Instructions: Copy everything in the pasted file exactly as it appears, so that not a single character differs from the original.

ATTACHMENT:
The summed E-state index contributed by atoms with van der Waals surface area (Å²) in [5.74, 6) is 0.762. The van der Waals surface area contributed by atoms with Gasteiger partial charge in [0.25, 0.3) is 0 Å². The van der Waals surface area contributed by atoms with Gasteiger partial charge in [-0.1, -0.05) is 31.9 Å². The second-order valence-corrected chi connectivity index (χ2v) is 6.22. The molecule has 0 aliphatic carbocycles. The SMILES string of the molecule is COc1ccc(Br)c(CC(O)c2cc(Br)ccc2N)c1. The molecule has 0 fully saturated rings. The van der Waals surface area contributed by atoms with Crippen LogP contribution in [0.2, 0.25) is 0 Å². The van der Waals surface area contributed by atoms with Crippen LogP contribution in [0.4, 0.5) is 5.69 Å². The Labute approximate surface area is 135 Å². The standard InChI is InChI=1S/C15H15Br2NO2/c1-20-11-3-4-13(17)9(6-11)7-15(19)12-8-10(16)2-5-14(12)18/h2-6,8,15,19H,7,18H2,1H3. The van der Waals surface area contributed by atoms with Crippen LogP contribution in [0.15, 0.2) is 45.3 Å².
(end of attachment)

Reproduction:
The summed E-state index contributed by atoms with van der Waals surface area (Å²) in [5.74, 6) is 0.762. The van der Waals surface area contributed by atoms with Gasteiger partial charge in [0.25, 0.3) is 0 Å². The van der Waals surface area contributed by atoms with Gasteiger partial charge in [-0.1, -0.05) is 31.9 Å². The second-order valence-corrected chi connectivity index (χ2v) is 6.22. The molecule has 0 aliphatic carbocycles. The SMILES string of the molecule is COc1ccc(Br)c(CC(O)c2cc(Br)ccc2N)c1. The molecule has 0 fully saturated rings. The van der Waals surface area contributed by atoms with Crippen LogP contribution in [0.2, 0.25) is 0 Å². The van der Waals surface area contributed by atoms with Crippen LogP contribution in [0.4, 0.5) is 5.69 Å². The Labute approximate surface area is 135 Å². The standard InChI is InChI=1S/C15H15Br2NO2/c1-20-11-3-4-13(17)9(6-11)7-15(19)12-8-10(16)2-5-14(12)18/h2-6,8,15,19H,7,18H2,1H3. The van der Waals surface area contributed by atoms with Crippen LogP contribution in [0.15, 0.2) is 45.3 Å².